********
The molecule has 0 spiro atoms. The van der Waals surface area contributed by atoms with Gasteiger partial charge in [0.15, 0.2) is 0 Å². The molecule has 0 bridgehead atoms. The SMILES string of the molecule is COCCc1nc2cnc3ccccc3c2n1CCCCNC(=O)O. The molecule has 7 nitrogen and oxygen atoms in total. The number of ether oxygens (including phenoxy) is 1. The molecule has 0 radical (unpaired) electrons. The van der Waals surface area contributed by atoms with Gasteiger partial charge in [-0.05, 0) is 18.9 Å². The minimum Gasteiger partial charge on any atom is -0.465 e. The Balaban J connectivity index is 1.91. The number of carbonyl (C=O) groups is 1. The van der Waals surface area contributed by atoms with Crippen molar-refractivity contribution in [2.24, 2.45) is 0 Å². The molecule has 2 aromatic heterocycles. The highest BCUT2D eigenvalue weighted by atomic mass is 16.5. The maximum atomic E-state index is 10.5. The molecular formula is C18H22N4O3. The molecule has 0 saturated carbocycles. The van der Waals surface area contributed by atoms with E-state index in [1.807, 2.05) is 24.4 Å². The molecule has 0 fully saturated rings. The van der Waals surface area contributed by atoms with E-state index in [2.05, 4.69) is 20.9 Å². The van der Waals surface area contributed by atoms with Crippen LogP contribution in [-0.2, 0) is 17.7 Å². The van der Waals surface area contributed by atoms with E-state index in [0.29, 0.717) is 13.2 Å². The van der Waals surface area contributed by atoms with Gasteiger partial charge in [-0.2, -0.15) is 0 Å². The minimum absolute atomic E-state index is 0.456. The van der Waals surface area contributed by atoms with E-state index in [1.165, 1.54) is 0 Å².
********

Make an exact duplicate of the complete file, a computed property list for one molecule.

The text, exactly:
The molecule has 0 spiro atoms. The van der Waals surface area contributed by atoms with Gasteiger partial charge in [0.15, 0.2) is 0 Å². The molecule has 0 bridgehead atoms. The SMILES string of the molecule is COCCc1nc2cnc3ccccc3c2n1CCCCNC(=O)O. The molecule has 7 nitrogen and oxygen atoms in total. The number of ether oxygens (including phenoxy) is 1. The molecule has 0 radical (unpaired) electrons. The van der Waals surface area contributed by atoms with Gasteiger partial charge in [-0.05, 0) is 18.9 Å². The minimum Gasteiger partial charge on any atom is -0.465 e. The Balaban J connectivity index is 1.91. The number of carbonyl (C=O) groups is 1. The van der Waals surface area contributed by atoms with Crippen molar-refractivity contribution in [2.24, 2.45) is 0 Å². The molecule has 2 aromatic heterocycles. The highest BCUT2D eigenvalue weighted by atomic mass is 16.5. The maximum atomic E-state index is 10.5. The molecular formula is C18H22N4O3. The molecule has 0 saturated carbocycles. The van der Waals surface area contributed by atoms with E-state index in [1.807, 2.05) is 24.4 Å². The molecule has 0 fully saturated rings. The van der Waals surface area contributed by atoms with E-state index in [2.05, 4.69) is 20.9 Å². The van der Waals surface area contributed by atoms with Crippen LogP contribution in [-0.2, 0) is 17.7 Å². The van der Waals surface area contributed by atoms with E-state index in [0.29, 0.717) is 13.2 Å². The van der Waals surface area contributed by atoms with Gasteiger partial charge in [-0.2, -0.15) is 0 Å². The minimum absolute atomic E-state index is 0.456. The van der Waals surface area contributed by atoms with E-state index in [1.165, 1.54) is 0 Å².